Why phishing works

September 18, 2007 at 11:12 pm 1 comment

Frankly, sometimes I tire of hearing about user stupidity. The moaning of “if only users could be more careful” and “we need to educate our users better” ignores the reality of how online security really works in practice.

Phishing works because most online customers are unable to protect themselves. Expecting them to do so is simply a false hope and makes for poor security outcomes.

A study by Rachna Dhamija, J D Tygar, and Marti Hearst of Harvard University and UC Berkeley called Why Phishing Works (pdf 851 KB) provides empirical evidence about which malicious strategies are successful at deceiving general users. The study concludes that:

“…even in the best case scenario, when users expect spoofs to be present and are motivated to discover them, many users cannot distinguish a legitimate website from a spoofed website. In our study, the best phishing site was able to fool more than 90% of participants.” (emphasis added)

The study is worth reading in detail as it shows how common steps websites expect customers to take are, by a wide margin, unrealistic and amount to a flawed approach to online security.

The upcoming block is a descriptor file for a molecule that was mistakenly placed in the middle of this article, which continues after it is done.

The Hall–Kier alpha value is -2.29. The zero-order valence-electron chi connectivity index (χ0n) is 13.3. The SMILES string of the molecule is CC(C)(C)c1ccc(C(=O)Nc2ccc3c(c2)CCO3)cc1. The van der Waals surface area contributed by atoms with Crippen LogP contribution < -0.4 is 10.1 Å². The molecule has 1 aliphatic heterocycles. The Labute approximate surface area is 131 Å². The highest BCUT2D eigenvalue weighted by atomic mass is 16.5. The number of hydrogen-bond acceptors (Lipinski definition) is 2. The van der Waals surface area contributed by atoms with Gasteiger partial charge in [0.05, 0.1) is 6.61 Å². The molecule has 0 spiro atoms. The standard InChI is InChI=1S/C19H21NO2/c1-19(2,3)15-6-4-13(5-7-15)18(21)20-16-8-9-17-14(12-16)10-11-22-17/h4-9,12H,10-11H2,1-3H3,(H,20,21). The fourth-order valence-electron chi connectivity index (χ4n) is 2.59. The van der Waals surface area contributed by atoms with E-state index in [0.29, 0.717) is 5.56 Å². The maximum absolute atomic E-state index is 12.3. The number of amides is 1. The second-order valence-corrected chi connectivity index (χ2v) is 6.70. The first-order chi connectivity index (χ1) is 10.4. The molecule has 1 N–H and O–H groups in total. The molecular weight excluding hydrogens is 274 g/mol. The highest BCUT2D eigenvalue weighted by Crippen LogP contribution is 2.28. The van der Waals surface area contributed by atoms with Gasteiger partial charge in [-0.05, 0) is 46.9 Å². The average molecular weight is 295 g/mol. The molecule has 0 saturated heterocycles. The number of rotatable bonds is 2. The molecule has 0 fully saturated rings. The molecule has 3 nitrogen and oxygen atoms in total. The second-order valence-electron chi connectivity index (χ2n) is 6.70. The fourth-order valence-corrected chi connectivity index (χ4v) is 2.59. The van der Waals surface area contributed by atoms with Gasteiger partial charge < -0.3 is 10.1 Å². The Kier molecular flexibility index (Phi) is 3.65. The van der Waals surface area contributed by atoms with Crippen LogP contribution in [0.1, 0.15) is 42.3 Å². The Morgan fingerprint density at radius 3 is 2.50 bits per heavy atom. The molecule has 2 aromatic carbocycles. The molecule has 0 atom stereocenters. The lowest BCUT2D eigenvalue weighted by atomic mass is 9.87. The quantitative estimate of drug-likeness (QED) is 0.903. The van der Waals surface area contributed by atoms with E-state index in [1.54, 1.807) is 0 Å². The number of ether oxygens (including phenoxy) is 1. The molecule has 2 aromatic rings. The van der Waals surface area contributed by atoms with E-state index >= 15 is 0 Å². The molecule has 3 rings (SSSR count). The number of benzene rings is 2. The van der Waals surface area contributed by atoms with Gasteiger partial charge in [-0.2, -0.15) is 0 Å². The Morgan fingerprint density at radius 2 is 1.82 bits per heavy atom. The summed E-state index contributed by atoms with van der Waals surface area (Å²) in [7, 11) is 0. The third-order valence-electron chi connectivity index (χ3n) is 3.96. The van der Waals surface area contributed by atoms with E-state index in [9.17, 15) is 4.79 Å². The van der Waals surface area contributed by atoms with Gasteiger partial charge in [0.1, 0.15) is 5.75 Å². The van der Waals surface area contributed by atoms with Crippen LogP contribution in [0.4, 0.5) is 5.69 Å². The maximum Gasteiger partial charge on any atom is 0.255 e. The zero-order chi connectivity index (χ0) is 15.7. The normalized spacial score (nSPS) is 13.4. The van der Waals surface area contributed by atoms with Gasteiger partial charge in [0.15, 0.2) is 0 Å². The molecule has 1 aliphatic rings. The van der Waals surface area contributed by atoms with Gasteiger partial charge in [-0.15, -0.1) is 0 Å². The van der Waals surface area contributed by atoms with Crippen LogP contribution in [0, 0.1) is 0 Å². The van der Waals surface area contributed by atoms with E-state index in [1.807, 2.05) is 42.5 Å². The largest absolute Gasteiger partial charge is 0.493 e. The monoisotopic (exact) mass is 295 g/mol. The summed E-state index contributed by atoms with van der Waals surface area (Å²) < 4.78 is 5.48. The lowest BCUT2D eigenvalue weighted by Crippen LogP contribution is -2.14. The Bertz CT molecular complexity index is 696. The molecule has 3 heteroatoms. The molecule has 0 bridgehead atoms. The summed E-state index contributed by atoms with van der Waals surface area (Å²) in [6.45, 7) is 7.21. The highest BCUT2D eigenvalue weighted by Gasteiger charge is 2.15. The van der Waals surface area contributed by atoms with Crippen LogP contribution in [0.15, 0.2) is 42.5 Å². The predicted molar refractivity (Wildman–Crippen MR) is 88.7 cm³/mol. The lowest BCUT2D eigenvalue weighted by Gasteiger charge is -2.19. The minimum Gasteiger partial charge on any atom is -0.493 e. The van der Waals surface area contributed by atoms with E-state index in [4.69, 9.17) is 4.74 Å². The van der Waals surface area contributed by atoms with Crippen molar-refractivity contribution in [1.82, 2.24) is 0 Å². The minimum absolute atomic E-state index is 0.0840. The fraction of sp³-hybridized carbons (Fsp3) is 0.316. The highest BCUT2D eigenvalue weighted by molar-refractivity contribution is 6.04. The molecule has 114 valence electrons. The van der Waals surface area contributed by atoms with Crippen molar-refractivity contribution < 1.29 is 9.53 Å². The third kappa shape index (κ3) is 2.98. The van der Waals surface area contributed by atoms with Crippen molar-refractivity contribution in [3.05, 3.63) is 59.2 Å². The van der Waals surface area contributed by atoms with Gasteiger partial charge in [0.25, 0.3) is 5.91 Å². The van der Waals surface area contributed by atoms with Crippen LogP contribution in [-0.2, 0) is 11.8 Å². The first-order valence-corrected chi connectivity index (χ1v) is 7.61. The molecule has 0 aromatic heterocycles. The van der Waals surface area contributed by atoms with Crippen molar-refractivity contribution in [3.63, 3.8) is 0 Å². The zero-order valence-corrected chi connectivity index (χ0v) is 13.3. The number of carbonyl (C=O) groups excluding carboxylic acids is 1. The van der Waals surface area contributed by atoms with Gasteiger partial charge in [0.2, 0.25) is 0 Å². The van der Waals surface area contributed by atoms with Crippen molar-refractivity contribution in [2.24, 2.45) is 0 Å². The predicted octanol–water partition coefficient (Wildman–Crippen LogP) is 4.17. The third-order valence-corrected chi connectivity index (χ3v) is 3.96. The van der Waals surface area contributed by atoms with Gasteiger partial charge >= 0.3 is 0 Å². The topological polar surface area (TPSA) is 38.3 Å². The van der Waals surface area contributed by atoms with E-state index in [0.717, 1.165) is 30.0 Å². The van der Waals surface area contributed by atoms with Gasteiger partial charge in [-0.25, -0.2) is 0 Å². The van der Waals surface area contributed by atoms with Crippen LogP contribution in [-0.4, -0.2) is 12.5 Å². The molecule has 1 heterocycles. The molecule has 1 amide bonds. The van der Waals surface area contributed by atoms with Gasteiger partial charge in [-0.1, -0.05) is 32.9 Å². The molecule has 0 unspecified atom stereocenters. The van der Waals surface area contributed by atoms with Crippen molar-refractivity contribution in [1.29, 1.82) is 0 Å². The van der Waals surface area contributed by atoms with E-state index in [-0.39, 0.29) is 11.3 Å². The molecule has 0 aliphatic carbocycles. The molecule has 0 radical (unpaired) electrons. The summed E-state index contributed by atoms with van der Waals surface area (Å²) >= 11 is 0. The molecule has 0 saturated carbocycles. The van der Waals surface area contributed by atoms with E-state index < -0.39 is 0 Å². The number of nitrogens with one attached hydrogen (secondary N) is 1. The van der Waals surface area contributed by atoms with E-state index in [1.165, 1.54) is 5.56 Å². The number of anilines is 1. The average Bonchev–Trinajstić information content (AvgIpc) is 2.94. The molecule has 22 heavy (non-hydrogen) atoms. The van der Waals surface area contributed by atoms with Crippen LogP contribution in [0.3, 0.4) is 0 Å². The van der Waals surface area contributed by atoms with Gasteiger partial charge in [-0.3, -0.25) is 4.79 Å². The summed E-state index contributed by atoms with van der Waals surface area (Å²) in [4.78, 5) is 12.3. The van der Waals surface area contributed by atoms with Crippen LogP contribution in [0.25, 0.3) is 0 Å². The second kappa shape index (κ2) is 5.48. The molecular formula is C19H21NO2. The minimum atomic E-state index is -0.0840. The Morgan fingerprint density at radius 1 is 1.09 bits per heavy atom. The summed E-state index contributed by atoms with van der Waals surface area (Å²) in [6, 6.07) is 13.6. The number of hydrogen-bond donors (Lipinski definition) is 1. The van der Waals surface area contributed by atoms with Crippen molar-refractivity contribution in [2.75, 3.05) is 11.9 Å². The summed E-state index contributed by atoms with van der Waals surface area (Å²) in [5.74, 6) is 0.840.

The padlock, address bar changing colour, presence of favicon, animated graphics, “accept temporary certificate for this session”… all of these were either invisible or wrongly interpreted by most users.

Time for a test. If you saw the URL http://www.bankofthevvest.com would you accept it as that of Bank of the West? Look carefully, it should be “west” not “vvest” (i.e. “w” not two “v”s). This one fooled all but one of the participants.

Got me too.

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Entry filed under: authentication, fraud, report, security, strategy.

Data undermining privacy On pause till about 10 Oct

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